Viewpoint: The link between mobility, quality of life and economic growth
In business, a “market driver” is a trend or development that creates demand for a product or service. For the public sector, the market driver for managing transportation is the public, or more particularly the commuters who are demanding improved mobility.
The U.S. Department of Transportation estimates that combining the best practices in traffic operational strategies, such as incident management and traffic signal control optimization, can reduce total urban travel delay by 500 million hours per year. At the same time, improved mobility is directly linked to economic growth. As congestion levels rise, they begin to stifle a community’s economic viability. Offices that might expand and create new jobs may not do so for lack of adequate capacity to deliver goods, provide services or get to and from the workplace. The overall impact of congestion costs Americans $78 billion each year, and that does not include the lost opportunity cost of economic stagnation.
Facing bleak budget situations, state and local governments across the country need to focus efforts on areas that provide the best return on investment. A good place to start might be to engage in proactive freeway traffic management practices that go beyond incident detection and clearing to also include active speed and lane management and smart ramp metering. Ideally, they should use the newest tools that include real-time predictive analytics based upon historic data, known events and real-time current data, allowing proactive management of the transportation network.
For example, the Florida Department of Transportation deployed an Advanced Traffic Management System in 2003 that controls and monitors advanced traffic signal controllers, dynamic message signs and closed circuit television cameras (CCTV) along a segment of U.S. Route 19 in Pinellas County. The system was originally installed at 16 intersections and was expanded in 2007 to include a network of 25 intersections with additional future expansions to be completed this year.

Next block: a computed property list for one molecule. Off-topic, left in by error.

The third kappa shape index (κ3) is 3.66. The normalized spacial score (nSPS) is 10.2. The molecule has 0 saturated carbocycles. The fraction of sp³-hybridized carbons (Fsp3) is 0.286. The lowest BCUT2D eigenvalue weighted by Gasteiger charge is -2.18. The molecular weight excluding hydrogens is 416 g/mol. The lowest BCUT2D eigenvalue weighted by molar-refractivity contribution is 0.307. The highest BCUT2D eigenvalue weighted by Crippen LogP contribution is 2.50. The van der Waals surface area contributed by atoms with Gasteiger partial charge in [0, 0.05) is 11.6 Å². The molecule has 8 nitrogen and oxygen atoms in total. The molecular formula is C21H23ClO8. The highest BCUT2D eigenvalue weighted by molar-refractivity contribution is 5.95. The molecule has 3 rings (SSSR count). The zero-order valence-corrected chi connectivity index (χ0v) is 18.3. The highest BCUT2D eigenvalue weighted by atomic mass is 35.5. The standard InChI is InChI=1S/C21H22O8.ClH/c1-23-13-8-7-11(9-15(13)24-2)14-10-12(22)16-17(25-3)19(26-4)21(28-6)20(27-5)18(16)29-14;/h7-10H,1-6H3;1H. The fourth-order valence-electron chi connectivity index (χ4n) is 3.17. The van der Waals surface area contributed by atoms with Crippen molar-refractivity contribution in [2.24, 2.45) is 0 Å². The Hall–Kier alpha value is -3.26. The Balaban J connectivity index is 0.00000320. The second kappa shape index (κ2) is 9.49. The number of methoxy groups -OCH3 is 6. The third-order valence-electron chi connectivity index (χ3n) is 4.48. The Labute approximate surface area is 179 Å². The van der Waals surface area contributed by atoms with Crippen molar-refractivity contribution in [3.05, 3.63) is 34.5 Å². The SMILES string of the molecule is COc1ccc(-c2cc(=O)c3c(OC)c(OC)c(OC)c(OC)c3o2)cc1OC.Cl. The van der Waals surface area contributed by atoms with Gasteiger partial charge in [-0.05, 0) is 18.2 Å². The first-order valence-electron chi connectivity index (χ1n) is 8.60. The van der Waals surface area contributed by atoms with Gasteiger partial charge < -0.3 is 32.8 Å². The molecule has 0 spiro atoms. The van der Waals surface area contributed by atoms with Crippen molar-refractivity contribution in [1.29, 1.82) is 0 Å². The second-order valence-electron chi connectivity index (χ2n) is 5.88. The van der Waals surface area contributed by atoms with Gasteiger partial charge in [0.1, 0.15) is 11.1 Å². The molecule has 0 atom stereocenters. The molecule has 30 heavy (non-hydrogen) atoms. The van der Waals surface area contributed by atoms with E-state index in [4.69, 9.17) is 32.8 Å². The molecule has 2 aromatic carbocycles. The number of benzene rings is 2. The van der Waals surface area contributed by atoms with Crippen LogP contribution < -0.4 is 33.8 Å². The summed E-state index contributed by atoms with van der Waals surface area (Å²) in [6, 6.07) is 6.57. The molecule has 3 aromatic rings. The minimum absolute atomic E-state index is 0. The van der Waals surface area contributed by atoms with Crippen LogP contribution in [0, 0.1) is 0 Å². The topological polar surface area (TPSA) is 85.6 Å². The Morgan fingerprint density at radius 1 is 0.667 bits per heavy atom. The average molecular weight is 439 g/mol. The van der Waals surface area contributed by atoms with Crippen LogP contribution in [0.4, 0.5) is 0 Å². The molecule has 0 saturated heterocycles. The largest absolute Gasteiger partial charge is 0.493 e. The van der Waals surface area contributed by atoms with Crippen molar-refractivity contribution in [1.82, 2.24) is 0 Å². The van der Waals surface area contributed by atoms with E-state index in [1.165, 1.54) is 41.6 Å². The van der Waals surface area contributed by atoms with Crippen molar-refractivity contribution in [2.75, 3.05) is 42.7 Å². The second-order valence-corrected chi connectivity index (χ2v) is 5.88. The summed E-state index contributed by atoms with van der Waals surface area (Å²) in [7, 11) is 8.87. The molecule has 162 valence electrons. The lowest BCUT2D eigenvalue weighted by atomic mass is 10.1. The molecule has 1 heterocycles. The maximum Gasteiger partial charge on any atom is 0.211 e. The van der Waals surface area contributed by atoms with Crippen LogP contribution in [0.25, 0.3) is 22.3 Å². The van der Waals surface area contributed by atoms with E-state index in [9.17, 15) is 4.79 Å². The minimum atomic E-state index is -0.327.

The system provides better incident detection and improved traffic flow through data collection, video cameras and distribution of system graphics and CCTV/TV images, which can be managed by traffic managers in Pinellas County, Clearwater and St. Petersburg. A key component is the traffic adaptive control algorithm running the traffic signals that allows drivers reduced travel times, resulting in lower fuel consumption.
A 10-mile section of US 19 in Pinellas County experienced several benefits from adaptive signal control. Travel times were reduced throughout the corridor by an average of 7.5 percent, but the most dramatic reduction in travel times were for those traveling in the peak direction, during peak hours, when travel times were reduced up to 25 percent. Reductions in travel time also result in lower fuel consumption in the area, allowing drivers on US 19 to save $600,000 per year in fuel costs. There are additional economic and safety benefits through the reduced amount of accidents that occur on US 19.
For local governments, the bottom line is that the public is demanding improvements in mobility. And, those improvements can be made simply by restructuring maintenance and resetting timing and operations of signals, or implementing a comprehensive transportation management and analytics system. Sound traffic management practices are opportunities for cities to make significant improvements to mobility, with real return on investment for the local economy.
Cary Vick is the SmartMobility Traffic product manager for Telvent. He can be reached at email@example.com.
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